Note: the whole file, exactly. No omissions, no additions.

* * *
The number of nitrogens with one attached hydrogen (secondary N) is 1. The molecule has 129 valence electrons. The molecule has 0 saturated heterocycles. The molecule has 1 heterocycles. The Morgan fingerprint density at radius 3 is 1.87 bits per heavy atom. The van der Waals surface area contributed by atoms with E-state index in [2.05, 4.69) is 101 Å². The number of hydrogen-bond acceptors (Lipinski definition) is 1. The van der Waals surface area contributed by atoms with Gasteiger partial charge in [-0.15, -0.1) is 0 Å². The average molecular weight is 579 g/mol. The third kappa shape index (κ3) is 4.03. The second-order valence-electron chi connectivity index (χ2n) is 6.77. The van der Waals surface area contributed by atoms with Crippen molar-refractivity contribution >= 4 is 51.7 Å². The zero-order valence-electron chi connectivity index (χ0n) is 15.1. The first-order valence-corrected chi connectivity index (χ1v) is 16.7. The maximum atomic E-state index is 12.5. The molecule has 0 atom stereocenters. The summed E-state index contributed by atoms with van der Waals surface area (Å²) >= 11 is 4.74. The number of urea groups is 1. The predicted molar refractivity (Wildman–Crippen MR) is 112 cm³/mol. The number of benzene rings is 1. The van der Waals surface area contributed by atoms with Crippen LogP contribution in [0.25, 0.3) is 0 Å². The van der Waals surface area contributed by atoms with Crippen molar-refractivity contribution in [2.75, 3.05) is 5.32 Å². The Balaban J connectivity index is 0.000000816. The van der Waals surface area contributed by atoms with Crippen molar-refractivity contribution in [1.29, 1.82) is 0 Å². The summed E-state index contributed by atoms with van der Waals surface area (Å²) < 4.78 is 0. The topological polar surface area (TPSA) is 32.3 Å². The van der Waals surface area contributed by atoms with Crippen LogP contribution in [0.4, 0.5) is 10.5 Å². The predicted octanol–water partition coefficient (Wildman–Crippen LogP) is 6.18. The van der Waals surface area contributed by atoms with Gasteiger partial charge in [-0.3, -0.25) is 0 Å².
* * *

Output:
The number of nitrogens with one attached hydrogen (secondary N) is 1. The molecule has 129 valence electrons. The molecule has 0 saturated heterocycles. The molecule has 1 heterocycles. The Morgan fingerprint density at radius 3 is 1.87 bits per heavy atom. The van der Waals surface area contributed by atoms with E-state index in [2.05, 4.69) is 101 Å². The number of hydrogen-bond acceptors (Lipinski definition) is 1. The van der Waals surface area contributed by atoms with Gasteiger partial charge in [-0.15, -0.1) is 0 Å². The average molecular weight is 579 g/mol. The third kappa shape index (κ3) is 4.03. The second-order valence-electron chi connectivity index (χ2n) is 6.77. The van der Waals surface area contributed by atoms with Crippen molar-refractivity contribution >= 4 is 51.7 Å². The zero-order valence-electron chi connectivity index (χ0n) is 15.1. The first-order valence-corrected chi connectivity index (χ1v) is 16.7. The maximum atomic E-state index is 12.5. The molecule has 0 atom stereocenters. The summed E-state index contributed by atoms with van der Waals surface area (Å²) >= 11 is 4.74. The number of urea groups is 1. The predicted molar refractivity (Wildman–Crippen MR) is 112 cm³/mol. The number of benzene rings is 1. The van der Waals surface area contributed by atoms with Crippen LogP contribution in [0.25, 0.3) is 0 Å². The van der Waals surface area contributed by atoms with Crippen molar-refractivity contribution in [2.75, 3.05) is 5.32 Å². The Balaban J connectivity index is 0.000000816. The van der Waals surface area contributed by atoms with Crippen molar-refractivity contribution in [1.29, 1.82) is 0 Å². The summed E-state index contributed by atoms with van der Waals surface area (Å²) < 4.78 is 0. The topological polar surface area (TPSA) is 32.3 Å². The van der Waals surface area contributed by atoms with Crippen LogP contribution in [0.4, 0.5) is 10.5 Å². The predicted octanol–water partition coefficient (Wildman–Crippen LogP) is 6.18. The van der Waals surface area contributed by atoms with Gasteiger partial charge in [-0.3, -0.25) is 0 Å².